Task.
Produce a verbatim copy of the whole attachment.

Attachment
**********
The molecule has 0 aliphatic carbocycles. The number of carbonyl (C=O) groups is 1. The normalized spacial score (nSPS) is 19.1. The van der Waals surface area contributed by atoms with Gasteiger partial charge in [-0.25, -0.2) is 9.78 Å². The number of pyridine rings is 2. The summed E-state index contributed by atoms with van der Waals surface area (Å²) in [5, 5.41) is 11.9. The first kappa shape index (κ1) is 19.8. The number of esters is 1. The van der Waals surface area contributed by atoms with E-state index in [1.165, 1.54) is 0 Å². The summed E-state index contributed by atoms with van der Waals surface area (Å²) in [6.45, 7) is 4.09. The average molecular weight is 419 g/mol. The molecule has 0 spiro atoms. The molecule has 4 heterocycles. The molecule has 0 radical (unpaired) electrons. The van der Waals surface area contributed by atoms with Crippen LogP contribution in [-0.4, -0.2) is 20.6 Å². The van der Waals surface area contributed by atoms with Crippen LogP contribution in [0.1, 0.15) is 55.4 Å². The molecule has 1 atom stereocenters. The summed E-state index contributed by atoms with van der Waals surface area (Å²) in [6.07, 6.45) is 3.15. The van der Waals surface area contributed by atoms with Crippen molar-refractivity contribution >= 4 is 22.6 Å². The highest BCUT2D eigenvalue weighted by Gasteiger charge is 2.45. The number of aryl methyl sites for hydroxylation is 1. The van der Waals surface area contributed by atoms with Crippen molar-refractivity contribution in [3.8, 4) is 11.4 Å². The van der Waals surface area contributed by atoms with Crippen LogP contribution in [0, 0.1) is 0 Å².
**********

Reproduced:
The molecule has 0 aliphatic carbocycles. The number of carbonyl (C=O) groups is 1. The normalized spacial score (nSPS) is 19.1. The van der Waals surface area contributed by atoms with Gasteiger partial charge in [-0.25, -0.2) is 9.78 Å². The number of pyridine rings is 2. The summed E-state index contributed by atoms with van der Waals surface area (Å²) in [5, 5.41) is 11.9. The first kappa shape index (κ1) is 19.8. The number of esters is 1. The van der Waals surface area contributed by atoms with E-state index in [1.165, 1.54) is 0 Å². The summed E-state index contributed by atoms with van der Waals surface area (Å²) in [6.45, 7) is 4.09. The average molecular weight is 419 g/mol. The molecule has 0 spiro atoms. The molecule has 4 heterocycles. The molecule has 0 radical (unpaired) electrons. The van der Waals surface area contributed by atoms with Crippen LogP contribution in [-0.4, -0.2) is 20.6 Å². The van der Waals surface area contributed by atoms with Crippen LogP contribution in [0.1, 0.15) is 55.4 Å². The molecule has 1 atom stereocenters. The summed E-state index contributed by atoms with van der Waals surface area (Å²) in [6.07, 6.45) is 3.15. The van der Waals surface area contributed by atoms with Crippen molar-refractivity contribution >= 4 is 22.6 Å². The highest BCUT2D eigenvalue weighted by Gasteiger charge is 2.45. The number of aryl methyl sites for hydroxylation is 1. The van der Waals surface area contributed by atoms with Crippen molar-refractivity contribution in [3.8, 4) is 11.4 Å². The van der Waals surface area contributed by atoms with Crippen LogP contribution in [0, 0.1) is 0 Å².